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Gilbert, David Roger ; Breitling, Rainer ; Heiner, Monika

BioModel Engineering: Its role in Systems Biology and Synthetic Biology

09091.GilbertDavidRoger.ExtAbstract.1992.pdf (0.06 MB)


BioModel Engineering takes place at the interface of computing
science, mathematics, engineering and biology, and provides a
systematic approach for designing, constructing and analyzing
computational models of biological systems. Some of its central
concepts are inspired by efficient software engineering strategies. BioModel Engineering does not aim at engineering biological systems
per se, but rather aims at describing their structure and behavior,
in particular at the level of intracellular molecular processes,
using computational tools and techniques in a principled way.

The two major application areas of BioModel Engineering are systems
biology and synthetic biology. In the former, the aim is the design
and construction of models of existing biological systems, which
explain observed properties and predict the response to experimental
interventions; in the latter, BioModel Engineering is used as part
of a general strategy for designing and constructing synthetic
biological systems with novel functionalities.

The overall steps in building computational models in a BioModel
Engineering framework are: Problem Identification,
Model Construction,
Static and Dynamic Analysis,
Simulation, and
Model management and development.

A major theme in BioModel Engineering is that of constructing a
(qualitative) model means (1) finding the structure, (2) obtaining
an initial state and (3) parameter fitting. In an approach that
we have taken, the structure is
obtained by piecewise construction of models from modular parts,
the initial state which describes concentrations of species or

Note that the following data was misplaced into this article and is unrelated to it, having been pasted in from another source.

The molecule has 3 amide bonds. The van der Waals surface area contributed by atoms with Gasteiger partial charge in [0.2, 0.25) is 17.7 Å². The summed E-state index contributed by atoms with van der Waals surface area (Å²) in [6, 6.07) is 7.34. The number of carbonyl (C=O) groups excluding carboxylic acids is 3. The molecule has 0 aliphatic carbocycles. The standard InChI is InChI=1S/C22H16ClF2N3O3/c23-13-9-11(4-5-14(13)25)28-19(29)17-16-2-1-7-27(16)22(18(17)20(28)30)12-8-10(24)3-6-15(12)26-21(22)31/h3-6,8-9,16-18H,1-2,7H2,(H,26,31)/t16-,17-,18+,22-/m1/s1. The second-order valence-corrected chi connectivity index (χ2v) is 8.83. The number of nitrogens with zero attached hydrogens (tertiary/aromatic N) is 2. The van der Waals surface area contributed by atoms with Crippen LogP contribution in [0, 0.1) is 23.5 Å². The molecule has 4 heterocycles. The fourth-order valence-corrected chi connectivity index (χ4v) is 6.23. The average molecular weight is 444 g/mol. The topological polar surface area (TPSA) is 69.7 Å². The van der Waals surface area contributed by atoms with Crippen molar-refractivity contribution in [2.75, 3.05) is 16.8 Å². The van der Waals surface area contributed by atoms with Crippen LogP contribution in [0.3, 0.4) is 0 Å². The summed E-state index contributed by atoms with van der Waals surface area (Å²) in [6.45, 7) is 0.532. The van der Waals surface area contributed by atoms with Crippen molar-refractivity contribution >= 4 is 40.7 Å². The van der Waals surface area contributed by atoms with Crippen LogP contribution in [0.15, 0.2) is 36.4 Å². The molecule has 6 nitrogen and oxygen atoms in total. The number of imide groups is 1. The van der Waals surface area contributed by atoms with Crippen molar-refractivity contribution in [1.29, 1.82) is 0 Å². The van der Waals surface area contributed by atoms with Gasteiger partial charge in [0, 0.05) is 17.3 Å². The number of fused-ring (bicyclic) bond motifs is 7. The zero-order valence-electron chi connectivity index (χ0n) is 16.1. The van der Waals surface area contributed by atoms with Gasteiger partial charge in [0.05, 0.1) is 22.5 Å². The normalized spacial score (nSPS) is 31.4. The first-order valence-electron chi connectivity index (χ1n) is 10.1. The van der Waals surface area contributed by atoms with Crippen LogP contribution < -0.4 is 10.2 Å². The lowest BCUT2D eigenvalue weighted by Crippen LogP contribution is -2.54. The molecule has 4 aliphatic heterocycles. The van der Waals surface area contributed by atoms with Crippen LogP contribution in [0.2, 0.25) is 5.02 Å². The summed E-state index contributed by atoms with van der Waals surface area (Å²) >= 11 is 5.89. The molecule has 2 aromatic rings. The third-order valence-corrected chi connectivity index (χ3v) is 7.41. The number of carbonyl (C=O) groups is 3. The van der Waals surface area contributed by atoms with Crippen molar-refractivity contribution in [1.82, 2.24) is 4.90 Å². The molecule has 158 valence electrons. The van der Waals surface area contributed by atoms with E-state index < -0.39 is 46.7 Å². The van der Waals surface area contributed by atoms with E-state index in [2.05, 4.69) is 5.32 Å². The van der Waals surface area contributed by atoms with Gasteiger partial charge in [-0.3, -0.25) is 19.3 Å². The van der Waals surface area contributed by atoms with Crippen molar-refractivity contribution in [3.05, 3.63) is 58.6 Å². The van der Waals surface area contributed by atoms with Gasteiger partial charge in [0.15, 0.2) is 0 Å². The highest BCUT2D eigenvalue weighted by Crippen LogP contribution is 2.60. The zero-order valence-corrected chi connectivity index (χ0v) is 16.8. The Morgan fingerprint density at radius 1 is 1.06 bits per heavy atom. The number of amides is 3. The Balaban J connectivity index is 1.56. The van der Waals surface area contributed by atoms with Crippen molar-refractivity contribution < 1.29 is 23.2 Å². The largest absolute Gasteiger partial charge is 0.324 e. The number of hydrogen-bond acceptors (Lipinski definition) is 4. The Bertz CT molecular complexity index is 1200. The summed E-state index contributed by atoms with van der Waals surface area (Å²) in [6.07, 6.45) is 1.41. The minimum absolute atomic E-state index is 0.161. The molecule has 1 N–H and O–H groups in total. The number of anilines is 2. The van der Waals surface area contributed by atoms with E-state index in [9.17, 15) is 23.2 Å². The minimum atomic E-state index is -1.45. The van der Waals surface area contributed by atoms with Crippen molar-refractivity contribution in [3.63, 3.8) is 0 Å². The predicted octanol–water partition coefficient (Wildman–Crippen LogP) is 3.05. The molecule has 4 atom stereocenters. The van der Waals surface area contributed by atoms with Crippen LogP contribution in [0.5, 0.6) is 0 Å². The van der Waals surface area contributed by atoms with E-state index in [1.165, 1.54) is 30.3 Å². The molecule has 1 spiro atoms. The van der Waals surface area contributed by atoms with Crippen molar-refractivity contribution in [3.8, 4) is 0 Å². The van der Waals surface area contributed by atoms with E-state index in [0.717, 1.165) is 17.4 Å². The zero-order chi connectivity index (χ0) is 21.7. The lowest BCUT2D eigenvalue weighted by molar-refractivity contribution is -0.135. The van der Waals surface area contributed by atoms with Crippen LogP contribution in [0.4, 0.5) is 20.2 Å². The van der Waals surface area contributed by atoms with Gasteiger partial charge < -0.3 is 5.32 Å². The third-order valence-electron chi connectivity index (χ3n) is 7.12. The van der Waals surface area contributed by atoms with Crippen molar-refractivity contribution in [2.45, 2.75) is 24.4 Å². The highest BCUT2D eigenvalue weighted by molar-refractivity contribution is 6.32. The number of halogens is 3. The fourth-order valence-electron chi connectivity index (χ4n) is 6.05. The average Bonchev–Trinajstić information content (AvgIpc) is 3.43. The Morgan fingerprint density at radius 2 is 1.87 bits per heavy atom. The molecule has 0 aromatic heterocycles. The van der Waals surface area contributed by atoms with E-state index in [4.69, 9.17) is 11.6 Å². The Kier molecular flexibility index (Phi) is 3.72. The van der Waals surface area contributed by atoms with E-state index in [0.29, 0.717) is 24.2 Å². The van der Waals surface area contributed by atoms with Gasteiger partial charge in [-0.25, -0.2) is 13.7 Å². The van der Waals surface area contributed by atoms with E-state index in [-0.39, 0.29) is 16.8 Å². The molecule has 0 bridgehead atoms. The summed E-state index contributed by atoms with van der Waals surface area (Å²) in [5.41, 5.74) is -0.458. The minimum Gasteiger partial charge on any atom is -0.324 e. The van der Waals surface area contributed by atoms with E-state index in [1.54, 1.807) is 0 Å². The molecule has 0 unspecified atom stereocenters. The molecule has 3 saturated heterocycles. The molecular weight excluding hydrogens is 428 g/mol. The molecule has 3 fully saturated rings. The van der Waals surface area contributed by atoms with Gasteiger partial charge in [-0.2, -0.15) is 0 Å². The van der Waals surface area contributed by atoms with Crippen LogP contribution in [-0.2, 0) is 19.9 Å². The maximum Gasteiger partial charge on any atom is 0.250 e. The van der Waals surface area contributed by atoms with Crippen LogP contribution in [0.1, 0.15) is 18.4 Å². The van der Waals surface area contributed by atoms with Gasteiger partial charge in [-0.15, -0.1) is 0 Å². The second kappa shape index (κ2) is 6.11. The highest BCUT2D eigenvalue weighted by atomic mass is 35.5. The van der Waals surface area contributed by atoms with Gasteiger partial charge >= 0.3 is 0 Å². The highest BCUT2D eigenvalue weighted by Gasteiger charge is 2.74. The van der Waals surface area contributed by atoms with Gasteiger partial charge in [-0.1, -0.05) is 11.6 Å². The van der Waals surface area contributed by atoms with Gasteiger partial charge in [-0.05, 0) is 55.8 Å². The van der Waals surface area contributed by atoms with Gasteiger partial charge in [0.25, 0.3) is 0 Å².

numbers of molecules is obtained by analysis of the structure, and
parameter fitting comprises determining the rate parameters of the
kinetic equations by reference to trusted data.

Model checking can play a key role in BioModel Engineering -- for
example in recent work we have shown
how parameter estimation can be achieved by characterising the
desired behaviour of a model with a temporal logic property and
altering the model to make it conform to the property as determined
through model checking.

BibTeX - Entry

  author =	{David Roger Gilbert and Rainer Breitling and Monika Heiner},
  title =	{BioModel Engineering: Its role in Systems Biology and Synthetic Biology},
  booktitle =	{Formal Methods in Molecular Biology},
  year =	{2009},
  editor =	{Rainer Breitling and David Roger Gilbert and Monika Heiner and Corrado Priami},
  number =	{09091},
  series =	{Dagstuhl Seminar Proceedings},
  ISSN =	{1862-4405},
  publisher =	{Schloss Dagstuhl - Leibniz-Zentrum fuer Informatik, Germany},
  address =	{Dagstuhl, Germany},
  URL =		{},
  annote =	{Keywords: Biochemical systems, models, design, construction, systems biology, synthetic biology,  model checking.}

Keywords: Biochemical systems, models, design, construction, systems biology, synthetic biology, model checking.
Collection: 09091 - Formal Methods in Molecular Biology
Issue Date: 2009
Date of publication: 05.05.2009

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